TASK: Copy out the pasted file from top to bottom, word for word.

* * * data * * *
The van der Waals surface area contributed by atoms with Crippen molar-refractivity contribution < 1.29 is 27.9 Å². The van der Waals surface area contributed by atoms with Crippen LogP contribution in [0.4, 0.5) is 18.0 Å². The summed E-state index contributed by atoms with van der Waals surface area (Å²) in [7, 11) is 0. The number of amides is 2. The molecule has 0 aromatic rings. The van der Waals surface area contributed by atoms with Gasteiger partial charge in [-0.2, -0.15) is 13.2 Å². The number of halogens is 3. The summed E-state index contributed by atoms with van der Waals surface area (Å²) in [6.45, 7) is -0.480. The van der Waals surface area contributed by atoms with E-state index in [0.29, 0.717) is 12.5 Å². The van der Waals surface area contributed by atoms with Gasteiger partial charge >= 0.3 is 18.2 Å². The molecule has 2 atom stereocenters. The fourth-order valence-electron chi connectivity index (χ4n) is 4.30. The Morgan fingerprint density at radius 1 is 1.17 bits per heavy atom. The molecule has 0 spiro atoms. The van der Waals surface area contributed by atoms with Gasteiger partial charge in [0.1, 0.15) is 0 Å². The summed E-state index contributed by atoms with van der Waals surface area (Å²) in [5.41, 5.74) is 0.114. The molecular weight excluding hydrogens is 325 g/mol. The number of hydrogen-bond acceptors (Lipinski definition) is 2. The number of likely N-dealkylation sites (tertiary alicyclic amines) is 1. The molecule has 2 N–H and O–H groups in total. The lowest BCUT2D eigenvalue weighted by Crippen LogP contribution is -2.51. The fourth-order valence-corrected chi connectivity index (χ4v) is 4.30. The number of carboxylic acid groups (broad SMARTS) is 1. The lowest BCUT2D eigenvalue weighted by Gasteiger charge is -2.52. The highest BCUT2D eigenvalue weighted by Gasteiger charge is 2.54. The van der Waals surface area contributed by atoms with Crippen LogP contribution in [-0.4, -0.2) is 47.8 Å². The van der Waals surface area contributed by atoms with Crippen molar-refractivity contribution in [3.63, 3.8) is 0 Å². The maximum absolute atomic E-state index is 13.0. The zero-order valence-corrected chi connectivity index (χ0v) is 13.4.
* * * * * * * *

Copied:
The van der Waals surface area contributed by atoms with Crippen molar-refractivity contribution < 1.29 is 27.9 Å². The van der Waals surface area contributed by atoms with Crippen LogP contribution in [0.4, 0.5) is 18.0 Å². The summed E-state index contributed by atoms with van der Waals surface area (Å²) in [7, 11) is 0. The number of amides is 2. The molecule has 0 aromatic rings. The van der Waals surface area contributed by atoms with Gasteiger partial charge in [-0.2, -0.15) is 13.2 Å². The number of halogens is 3. The summed E-state index contributed by atoms with van der Waals surface area (Å²) in [6.45, 7) is -0.480. The van der Waals surface area contributed by atoms with E-state index in [0.29, 0.717) is 12.5 Å². The van der Waals surface area contributed by atoms with Gasteiger partial charge >= 0.3 is 18.2 Å². The molecule has 2 atom stereocenters. The fourth-order valence-electron chi connectivity index (χ4n) is 4.30. The Morgan fingerprint density at radius 1 is 1.17 bits per heavy atom. The molecule has 0 spiro atoms. The van der Waals surface area contributed by atoms with Gasteiger partial charge in [0.1, 0.15) is 0 Å². The summed E-state index contributed by atoms with van der Waals surface area (Å²) in [5.41, 5.74) is 0.114. The molecular weight excluding hydrogens is 325 g/mol. The number of hydrogen-bond acceptors (Lipinski definition) is 2. The number of likely N-dealkylation sites (tertiary alicyclic amines) is 1. The molecule has 2 N–H and O–H groups in total. The lowest BCUT2D eigenvalue weighted by Crippen LogP contribution is -2.51. The fourth-order valence-corrected chi connectivity index (χ4v) is 4.30. The number of carboxylic acid groups (broad SMARTS) is 1. The lowest BCUT2D eigenvalue weighted by Gasteiger charge is -2.52. The highest BCUT2D eigenvalue weighted by Gasteiger charge is 2.54. The van der Waals surface area contributed by atoms with Crippen LogP contribution in [-0.4, -0.2) is 47.8 Å². The van der Waals surface area contributed by atoms with Crippen molar-refractivity contribution in [3.63, 3.8) is 0 Å². The maximum absolute atomic E-state index is 13.0. The zero-order valence-corrected chi connectivity index (χ0v) is 13.4.